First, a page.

For many, a diagnosis of osteoarthritis is quite an upset. It is often perceived to be a condition that will only worsen, that the damage is done and you may as well get used to a life of struggling along from day-to-day. However, unsurprisingly, I am here to explain how this is a misconception.
Before we go any further, let me briefly explain what osteoarthritis (OA) is and how it can affect you. It is a mechanical disorder that results in damage to the cartilage on the joint surface resulting in excessive growth of the underlying bone. The most commonly affected joints are the knees and hips. These joint changes are mostly age-related but can develop earlier in life as a result of a significant injury to a joint (e.g ACL rupture) or if you are unlucky enough to have a genetic predisposition.
The signs and symptoms of OA can affect people differently but there are common trends that do occur. These include:
- Joint stiffness lasting less than 30 minutes in the morning
- Crepitus (clicking/grating sounds) on active movement
- Reduced range of movement
- Pain at end-range of movement
- Intermittent or sporadic pain, constant pain, or activity-related pain
- Painful, swollen joints
For those suffering from these symptoms, it is the pain and associated frustration and anxiety from the loss of function that often bothers them the most. This is why it is important for OA sufferers to be made aware that there is a lot that they can do to help manage the condition.
An accurate diagnosis can be made following a thorough assessment by a physiotherapist or physician. An X-ray or other imaging can be useful to confirm, or to get a baseline measurement but it is not essential. As with any injury or condition, we will always look at the risk factors of the patient. These risk factors can be split up into either modifiable (e.g. weight, strength) or non-modifiable categories (e.g age, genetics). While we always acknowledge the non-modifiable factors, as physios we get excited about the modifiable ones as it provides us with a real opportunity to help patients treat whatever condition or injury they have. For sufferers of OA, joint overload and the function and strength of the surrounding muscles are the two main modifiable risk factors. If targeted they can play a large role in improving daily function and quality of life in those suffering from OA. Yes, you’ve guessed it correctly – lose weight and get stronger!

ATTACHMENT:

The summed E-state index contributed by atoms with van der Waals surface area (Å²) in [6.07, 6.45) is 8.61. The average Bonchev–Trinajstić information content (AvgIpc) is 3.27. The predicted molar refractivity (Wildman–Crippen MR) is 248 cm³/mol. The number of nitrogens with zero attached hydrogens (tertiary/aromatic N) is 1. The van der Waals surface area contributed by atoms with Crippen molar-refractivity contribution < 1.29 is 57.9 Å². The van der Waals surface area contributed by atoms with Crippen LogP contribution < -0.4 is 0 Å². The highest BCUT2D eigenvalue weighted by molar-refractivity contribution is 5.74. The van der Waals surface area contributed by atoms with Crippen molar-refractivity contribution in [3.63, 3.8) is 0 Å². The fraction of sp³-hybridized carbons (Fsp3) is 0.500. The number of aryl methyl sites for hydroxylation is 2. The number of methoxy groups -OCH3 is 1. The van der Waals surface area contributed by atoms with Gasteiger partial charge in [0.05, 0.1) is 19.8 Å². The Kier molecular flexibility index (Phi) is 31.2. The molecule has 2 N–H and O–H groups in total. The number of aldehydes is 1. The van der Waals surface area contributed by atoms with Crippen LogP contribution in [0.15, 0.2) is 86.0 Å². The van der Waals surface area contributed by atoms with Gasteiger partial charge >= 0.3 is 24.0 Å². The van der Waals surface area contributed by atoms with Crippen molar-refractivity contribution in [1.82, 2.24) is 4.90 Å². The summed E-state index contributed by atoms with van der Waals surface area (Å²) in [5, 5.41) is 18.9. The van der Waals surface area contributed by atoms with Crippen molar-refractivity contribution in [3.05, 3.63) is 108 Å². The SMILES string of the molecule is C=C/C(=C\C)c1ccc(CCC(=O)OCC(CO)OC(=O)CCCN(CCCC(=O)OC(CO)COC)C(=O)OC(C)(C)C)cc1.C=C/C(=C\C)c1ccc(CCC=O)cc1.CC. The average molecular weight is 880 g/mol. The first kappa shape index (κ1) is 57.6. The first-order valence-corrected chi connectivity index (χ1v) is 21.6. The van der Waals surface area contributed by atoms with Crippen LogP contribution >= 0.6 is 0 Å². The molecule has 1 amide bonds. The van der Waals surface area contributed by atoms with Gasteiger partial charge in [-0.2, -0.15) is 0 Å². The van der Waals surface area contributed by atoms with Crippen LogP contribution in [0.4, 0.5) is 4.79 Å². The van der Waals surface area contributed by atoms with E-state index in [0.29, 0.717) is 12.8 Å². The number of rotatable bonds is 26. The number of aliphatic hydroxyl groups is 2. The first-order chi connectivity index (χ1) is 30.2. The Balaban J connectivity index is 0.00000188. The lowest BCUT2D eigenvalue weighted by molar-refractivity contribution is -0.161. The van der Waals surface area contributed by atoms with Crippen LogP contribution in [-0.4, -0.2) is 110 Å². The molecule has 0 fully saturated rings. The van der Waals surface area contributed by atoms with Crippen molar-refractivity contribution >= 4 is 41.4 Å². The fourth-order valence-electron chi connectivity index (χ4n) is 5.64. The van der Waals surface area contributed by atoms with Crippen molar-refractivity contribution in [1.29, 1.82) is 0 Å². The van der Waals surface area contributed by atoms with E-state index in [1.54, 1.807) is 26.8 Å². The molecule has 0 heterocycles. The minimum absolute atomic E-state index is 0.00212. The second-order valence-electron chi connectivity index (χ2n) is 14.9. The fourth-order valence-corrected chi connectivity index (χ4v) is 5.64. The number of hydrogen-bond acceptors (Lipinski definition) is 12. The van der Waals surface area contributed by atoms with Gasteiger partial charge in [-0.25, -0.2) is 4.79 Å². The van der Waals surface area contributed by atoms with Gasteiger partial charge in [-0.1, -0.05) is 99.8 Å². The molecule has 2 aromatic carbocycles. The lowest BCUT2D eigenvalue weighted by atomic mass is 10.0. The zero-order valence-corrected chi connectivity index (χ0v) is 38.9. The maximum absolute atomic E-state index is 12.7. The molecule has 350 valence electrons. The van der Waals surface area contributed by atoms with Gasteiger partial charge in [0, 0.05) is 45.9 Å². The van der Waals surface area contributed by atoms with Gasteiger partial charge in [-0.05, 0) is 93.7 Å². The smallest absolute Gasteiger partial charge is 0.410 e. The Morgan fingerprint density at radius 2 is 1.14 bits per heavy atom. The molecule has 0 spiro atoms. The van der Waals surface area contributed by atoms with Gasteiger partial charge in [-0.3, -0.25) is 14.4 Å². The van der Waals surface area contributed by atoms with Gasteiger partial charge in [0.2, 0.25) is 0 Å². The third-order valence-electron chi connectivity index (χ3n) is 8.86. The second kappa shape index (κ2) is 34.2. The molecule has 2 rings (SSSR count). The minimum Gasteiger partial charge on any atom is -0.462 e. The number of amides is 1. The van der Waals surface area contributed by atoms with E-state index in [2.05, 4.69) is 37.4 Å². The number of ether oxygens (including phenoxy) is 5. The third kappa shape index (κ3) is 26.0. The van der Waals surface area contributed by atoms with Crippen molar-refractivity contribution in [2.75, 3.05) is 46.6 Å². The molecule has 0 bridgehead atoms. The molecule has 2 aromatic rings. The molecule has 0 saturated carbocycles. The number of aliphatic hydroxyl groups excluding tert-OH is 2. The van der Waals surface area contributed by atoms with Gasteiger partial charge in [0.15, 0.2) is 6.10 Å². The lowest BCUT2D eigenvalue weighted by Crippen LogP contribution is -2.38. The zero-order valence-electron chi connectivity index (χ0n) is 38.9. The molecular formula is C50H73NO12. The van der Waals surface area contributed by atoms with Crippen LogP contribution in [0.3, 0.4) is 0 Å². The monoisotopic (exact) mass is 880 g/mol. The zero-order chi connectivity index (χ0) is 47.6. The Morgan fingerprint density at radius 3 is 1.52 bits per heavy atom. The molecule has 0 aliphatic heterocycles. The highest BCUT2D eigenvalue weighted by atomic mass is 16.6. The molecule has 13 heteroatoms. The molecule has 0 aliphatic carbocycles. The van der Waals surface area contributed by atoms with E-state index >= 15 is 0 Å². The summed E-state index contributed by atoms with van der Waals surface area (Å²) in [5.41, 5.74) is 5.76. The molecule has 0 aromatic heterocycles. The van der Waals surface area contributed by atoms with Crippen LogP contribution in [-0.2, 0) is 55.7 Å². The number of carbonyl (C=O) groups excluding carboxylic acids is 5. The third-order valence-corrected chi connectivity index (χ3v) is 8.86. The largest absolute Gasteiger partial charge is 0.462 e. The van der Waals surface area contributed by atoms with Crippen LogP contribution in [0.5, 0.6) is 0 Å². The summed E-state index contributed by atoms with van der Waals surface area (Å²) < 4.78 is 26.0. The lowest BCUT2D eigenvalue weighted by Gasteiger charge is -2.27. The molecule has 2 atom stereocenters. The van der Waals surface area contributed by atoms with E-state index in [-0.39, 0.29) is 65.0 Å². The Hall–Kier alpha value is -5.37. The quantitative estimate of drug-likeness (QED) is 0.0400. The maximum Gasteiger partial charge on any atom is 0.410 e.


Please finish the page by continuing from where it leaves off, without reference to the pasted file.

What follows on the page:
Although our approach in the clinic certainly has a bias towards using exercise as a treatment, there is a vast amount of research that supports the use of exercise along with weight-management and patient education as the three core principles of effective OA treatment.
It is important to note that exercise does not just need to be part of a rehabilitation programme following a knee or hip replacement linked with OA. If used appropriately, evidence suggests that you can significantly delay or even prevent the need for joint replacement 1.
Considering the population that is usually affected by OA, the most important measures that can be improved with appropriate treatment and management are long-term function 2, health-related quality of life 3, and psychosocial benefits 4.
There are some simple rules to follow when prescribing exercise for those with OA. Needless to say, anything that exacerbates the symptoms greatly should be avoided. Typically, for those with knee or hip OA, you should avoid repetitive, high-impact exercises such as running. Strengthening the muscles that support the knee and hip can reduce some of the excessive joint forces that drive the painful symptoms, over time reducing pain and improving mobility and weight bearing capacity.
Don’t get me wrong; I am not suggesting that all we have to do to reverse OA is to hit up the gym and do a few squats. The physical changes to the joint will not be reversed. However, we have observed those benefits and positive changes that I mentioned previously with appropriate, progressive exercise.
If you suspect that you do have OA, get a full assessment by a Chartered Physiotherapist and get ready for some structured exercise in your life. We tend to be very fond of getting people stronger, fitter, and ultimately healthier.
- Svege, I., Nordsletten, L., Fernandes, L. and Risberg, M. (2013). Exercise therapy may postpone total hip replacement surgery in patients with hip osteoarthritis: a long-term follow-up of a randomised trial. Annals of the Rheumatic Diseases, 74(1), pp.164-169.
- Hurley, M., Walsh, N., Mitchell, H., Nicholas, J. and Patel, A. (2012). Long-term outcomes and costs of an integrated rehabilitation program for chronic knee pain: A pragmatic, cluster randomized, controlled trial. Arthritis Care Res, 64(2), pp.238-247.
- Hurley, M., Walsh, N., Bhavnani, V., Britten, N. and Stevenson, F. (2010). Health beliefs before and after participation on an exercised-based rehabilitation programme for chronic knee pain: Doing is believing. BMC Musculoskeletal Disorders, 11(1), p.31.
- Hurley, M., Mitchell, H. and Walsh, N. (2003). In Osteoarthritis, the Psychosocial Benefits of Exercise Are as Important as Physiological Improvements. Exercise and Sport Sciences Reviews, 31(3), pp.138-143.